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This is a test for comparing the sensitivity of several
loudspeakers and headphones.
With this test I want to determine wich speaker needs the least inputpower to produce a hearable sound.
The testcircuit is shown below.
G= audio signal generator
R1 =10 k.Ohm.
R2 =1 Ohm
V =Voltmeter which gives a accurate reading at 1 kHz and low voltage (100mV).
The voltmeter measures the effective voltage (RMS value) from the audio generator.
Instead of a voltmeter we can also use a oscilloscope, in this case divide the peak-peak reading by 2.828 to become the effective voltage.
The tested speaker is connected in parallel with resistor R2.
R1 and R2 form a 1 / 10000 voltage divider.
Because R2 has a low value, the voltage across R2 almost won't change when a speaker is connected.
The measurement goes as follows:
-Set the generator to 1 kHz sine wave output, some volt amplitude.
-Listen to the speaker, lower the generator voltage until the tone can just be heard.
-Measure the effective voltage from the generator (U1).
-Calculate the voltage over the speaker in Volt; U2=U1/10000
-Calculate the power into the speaker in Watt; P=(U2 X U2) / Z
Z =the speaker impedance in Ohm
The minimal power needed to hear the tone is in the range of
1 pico-Watt = 1pW = 1.10^-12 Watt = 10 to the power minus 12= 0.000,000,000,001 Watt.
In the following table you see the tested speakers and the
|Headphone Sennheiser Model HD433||9.6 pW|
|Headphone Sennheiser Model HD330||0.78 pW|
|2x 2000 Ohm headphone Telefunken EH333||0.022pW|
|2x 2000 Ohm headphone Omega||0.033 pW|
|Cristal earplug "Taiwan"||0.13 pW|
|Driver unit Adastra Model: 952-207||0.0078 pW|
The crystal earplug is in
crystal receivers often used with a resistor of 100 k.Ohm
parallel, in the calculation I used a impedance of 100 k.Ohm for
The crystal earplug was tested with a 1800 Hz tone because at that frequency it was most sensitive.
Both 2x2000 ohm headphones have
maximal sensitivity at about 1 kHz, at other frequency's the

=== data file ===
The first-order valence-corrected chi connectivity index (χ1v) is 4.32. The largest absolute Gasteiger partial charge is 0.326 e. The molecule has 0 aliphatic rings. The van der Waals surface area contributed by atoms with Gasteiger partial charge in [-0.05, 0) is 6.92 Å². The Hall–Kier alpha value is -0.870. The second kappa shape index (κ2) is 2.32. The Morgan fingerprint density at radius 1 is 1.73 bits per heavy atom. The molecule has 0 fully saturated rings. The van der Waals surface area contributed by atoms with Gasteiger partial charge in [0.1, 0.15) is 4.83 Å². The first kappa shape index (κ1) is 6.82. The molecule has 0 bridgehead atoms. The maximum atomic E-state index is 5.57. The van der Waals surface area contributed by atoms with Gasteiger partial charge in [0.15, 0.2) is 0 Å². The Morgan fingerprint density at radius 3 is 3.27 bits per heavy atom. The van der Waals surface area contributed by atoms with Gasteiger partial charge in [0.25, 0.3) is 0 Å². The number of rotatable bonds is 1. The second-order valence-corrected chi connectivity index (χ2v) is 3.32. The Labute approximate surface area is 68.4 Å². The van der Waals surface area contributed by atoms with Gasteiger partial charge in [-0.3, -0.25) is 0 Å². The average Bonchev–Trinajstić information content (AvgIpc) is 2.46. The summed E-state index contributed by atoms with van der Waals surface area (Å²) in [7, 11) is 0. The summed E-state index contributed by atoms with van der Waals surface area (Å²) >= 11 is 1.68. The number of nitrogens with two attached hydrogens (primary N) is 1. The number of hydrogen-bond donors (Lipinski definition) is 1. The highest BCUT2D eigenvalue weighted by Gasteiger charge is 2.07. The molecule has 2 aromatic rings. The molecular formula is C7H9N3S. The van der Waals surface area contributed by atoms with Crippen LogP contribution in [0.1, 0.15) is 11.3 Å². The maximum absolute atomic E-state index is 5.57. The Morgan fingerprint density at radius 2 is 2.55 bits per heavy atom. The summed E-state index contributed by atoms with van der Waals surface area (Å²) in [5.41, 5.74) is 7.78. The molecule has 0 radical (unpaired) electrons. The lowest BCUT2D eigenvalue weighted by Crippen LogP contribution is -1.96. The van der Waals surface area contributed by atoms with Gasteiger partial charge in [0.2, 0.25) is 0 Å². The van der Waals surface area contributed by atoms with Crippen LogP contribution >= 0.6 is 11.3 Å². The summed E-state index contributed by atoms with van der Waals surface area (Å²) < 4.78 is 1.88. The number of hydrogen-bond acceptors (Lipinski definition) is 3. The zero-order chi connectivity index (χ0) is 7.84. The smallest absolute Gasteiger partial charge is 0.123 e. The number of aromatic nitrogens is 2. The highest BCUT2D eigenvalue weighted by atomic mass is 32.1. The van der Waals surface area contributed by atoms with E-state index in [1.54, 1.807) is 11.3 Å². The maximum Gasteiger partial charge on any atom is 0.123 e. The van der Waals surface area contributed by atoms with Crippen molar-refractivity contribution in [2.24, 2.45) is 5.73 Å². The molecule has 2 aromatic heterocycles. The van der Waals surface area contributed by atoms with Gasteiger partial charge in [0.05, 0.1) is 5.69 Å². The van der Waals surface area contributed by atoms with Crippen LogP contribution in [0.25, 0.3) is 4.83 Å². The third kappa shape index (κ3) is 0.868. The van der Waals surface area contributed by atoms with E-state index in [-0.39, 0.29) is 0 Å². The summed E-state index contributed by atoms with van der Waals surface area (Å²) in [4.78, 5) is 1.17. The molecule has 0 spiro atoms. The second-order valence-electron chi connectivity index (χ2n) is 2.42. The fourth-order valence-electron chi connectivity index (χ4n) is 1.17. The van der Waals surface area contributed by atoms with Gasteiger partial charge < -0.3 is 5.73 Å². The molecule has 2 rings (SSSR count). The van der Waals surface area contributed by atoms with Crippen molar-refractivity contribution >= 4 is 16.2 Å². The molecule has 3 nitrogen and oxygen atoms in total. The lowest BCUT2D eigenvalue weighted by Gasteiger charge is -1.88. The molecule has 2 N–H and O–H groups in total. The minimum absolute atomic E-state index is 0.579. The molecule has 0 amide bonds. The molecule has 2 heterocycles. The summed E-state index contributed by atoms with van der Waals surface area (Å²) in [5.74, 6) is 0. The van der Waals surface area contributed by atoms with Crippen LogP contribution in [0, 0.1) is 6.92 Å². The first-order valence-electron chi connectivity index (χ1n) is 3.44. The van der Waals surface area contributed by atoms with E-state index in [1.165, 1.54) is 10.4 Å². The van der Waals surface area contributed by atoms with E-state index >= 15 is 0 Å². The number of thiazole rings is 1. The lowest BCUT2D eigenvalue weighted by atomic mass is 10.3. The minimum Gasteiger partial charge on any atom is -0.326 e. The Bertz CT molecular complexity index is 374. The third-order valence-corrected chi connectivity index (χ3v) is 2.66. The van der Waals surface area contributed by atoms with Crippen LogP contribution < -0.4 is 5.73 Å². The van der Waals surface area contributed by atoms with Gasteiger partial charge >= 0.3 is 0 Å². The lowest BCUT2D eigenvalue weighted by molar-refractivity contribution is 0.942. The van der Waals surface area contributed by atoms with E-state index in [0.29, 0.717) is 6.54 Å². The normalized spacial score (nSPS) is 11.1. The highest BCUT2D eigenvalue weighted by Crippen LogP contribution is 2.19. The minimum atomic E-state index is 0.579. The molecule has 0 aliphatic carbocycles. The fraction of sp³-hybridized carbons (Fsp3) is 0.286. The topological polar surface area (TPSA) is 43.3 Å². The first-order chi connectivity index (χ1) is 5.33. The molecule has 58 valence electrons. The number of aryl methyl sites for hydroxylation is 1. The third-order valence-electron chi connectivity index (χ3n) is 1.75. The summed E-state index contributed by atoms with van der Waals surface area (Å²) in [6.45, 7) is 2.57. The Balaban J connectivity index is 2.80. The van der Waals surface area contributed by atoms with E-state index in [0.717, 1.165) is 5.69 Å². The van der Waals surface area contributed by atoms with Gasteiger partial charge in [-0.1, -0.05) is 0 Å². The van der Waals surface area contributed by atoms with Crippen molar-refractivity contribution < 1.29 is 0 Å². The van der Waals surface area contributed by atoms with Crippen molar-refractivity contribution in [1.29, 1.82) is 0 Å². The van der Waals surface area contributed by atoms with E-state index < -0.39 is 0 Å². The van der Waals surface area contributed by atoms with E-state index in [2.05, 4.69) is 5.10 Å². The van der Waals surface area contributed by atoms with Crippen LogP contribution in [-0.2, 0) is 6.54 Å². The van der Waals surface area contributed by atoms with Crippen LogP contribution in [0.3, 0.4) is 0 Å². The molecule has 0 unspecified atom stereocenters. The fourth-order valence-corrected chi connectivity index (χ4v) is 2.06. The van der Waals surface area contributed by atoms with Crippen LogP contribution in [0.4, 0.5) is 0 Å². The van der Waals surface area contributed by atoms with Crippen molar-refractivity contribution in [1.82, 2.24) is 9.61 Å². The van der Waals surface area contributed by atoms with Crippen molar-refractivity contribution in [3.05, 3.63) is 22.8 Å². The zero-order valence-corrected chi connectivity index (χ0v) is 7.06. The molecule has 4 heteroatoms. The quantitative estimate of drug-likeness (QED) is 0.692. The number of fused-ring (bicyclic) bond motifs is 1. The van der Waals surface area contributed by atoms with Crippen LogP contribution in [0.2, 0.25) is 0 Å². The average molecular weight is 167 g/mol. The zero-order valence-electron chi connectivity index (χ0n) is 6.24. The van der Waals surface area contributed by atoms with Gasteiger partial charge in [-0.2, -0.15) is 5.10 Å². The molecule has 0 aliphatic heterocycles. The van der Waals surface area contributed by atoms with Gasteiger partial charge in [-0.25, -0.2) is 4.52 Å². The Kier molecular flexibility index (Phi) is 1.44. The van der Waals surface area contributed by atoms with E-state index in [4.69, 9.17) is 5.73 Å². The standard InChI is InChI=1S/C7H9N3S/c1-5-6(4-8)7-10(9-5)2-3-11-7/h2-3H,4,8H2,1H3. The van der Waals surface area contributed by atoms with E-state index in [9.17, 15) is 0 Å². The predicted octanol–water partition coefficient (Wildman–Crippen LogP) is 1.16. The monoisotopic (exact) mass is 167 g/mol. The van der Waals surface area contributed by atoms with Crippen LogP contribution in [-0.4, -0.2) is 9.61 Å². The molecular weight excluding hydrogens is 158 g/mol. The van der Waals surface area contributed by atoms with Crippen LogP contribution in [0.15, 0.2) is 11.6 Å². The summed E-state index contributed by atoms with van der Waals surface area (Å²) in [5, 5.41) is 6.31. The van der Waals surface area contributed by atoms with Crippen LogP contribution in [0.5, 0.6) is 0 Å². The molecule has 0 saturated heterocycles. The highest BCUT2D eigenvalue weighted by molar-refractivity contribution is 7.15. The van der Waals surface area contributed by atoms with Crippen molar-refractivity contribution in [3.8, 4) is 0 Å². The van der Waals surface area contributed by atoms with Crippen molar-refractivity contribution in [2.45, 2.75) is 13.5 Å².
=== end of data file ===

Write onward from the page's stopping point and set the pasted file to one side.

sensitivity is lower.
With these headphones the impedance at 1 kHz is much higher than 2x2000 Ohm.
In the calculation of the inputpower, we must use this impedance at 1 kHz.
The driver unit from Adastra is the most sensitive speaker
More information about driver unit's you will find here.
For listening to a normal audio signal, we need more power, with the driver unit I needed a input power of 0.3 pW to recognize speech or music.
Efficiency measurement on a loudspeaker
In this measurement I try to measure the efficiency of driver
To do this, I used two of these driver unit's, one on top of the other, with the sound openings towards each other.
Speaker 1 is connected to a signal generator.
The sound of speaker 1 (SP1) goes to speaker 2 (SP2) wich works as a microphone, across resistor R we can now measure a voltage.
The efficiency of this setup is the power in resistor R divided by the input power of SP1.
The impedance of the driver unit's is 16 Ohm, load resistor R is also 16 Ohm.
SP1 is connected to 1 kHz 100mVpp (=35mVeff.).
I measured the input impedance of SP1, this was 22 Ohm, the input power of SP1 is 56.8 µW.
The voltage across resistor R is 30mVpp (=10.6mVeff), the power in resistor R is 7.03 µW.
The efficiency is 7.03µW / 56.8µW = 0.123 or a loss of 9 dB.
Because there are two speakers in this test, I assume both are responsable for 4.5 dB loss in the conversion electric to acoustic and back.
The efficiency is quite varying with different frequencies, at 1 kHz there
was a peak.
At other frequencies the efficiency is lower.
This can be caused by resonances in the speakers, because this situation with two speakers connected is quite different from the normal use.
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